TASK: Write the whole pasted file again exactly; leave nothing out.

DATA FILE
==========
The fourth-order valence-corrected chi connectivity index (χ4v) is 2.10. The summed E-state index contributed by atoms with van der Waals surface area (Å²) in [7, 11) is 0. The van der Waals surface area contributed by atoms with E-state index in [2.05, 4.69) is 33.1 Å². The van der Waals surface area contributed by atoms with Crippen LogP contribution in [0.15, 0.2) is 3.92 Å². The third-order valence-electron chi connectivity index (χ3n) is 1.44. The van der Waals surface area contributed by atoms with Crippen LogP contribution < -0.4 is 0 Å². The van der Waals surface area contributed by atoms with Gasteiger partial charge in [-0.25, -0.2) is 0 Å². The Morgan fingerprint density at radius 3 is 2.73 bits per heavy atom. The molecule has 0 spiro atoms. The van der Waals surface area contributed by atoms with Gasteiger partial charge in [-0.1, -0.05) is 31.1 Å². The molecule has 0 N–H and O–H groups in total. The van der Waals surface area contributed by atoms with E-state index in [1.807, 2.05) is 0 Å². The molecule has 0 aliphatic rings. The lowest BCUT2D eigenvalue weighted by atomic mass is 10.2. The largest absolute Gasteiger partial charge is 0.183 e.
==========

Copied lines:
The fourth-order valence-corrected chi connectivity index (χ4v) is 2.10. The summed E-state index contributed by atoms with van der Waals surface area (Å²) in [7, 11) is 0. The van der Waals surface area contributed by atoms with E-state index in [2.05, 4.69) is 33.1 Å². The van der Waals surface area contributed by atoms with Crippen LogP contribution in [0.15, 0.2) is 3.92 Å². The third-order valence-electron chi connectivity index (χ3n) is 1.44. The van der Waals surface area contributed by atoms with Crippen LogP contribution < -0.4 is 0 Å². The van der Waals surface area contributed by atoms with Gasteiger partial charge in [-0.25, -0.2) is 0 Å². The Morgan fingerprint density at radius 3 is 2.73 bits per heavy atom. The molecule has 0 spiro atoms. The van der Waals surface area contributed by atoms with Gasteiger partial charge in [-0.1, -0.05) is 31.1 Å². The molecule has 0 N–H and O–H groups in total. The van der Waals surface area contributed by atoms with E-state index in [1.807, 2.05) is 0 Å². The molecule has 0 aliphatic rings. The lowest BCUT2D eigenvalue weighted by atomic mass is 10.2. The largest absolute Gasteiger partial charge is 0.183 e.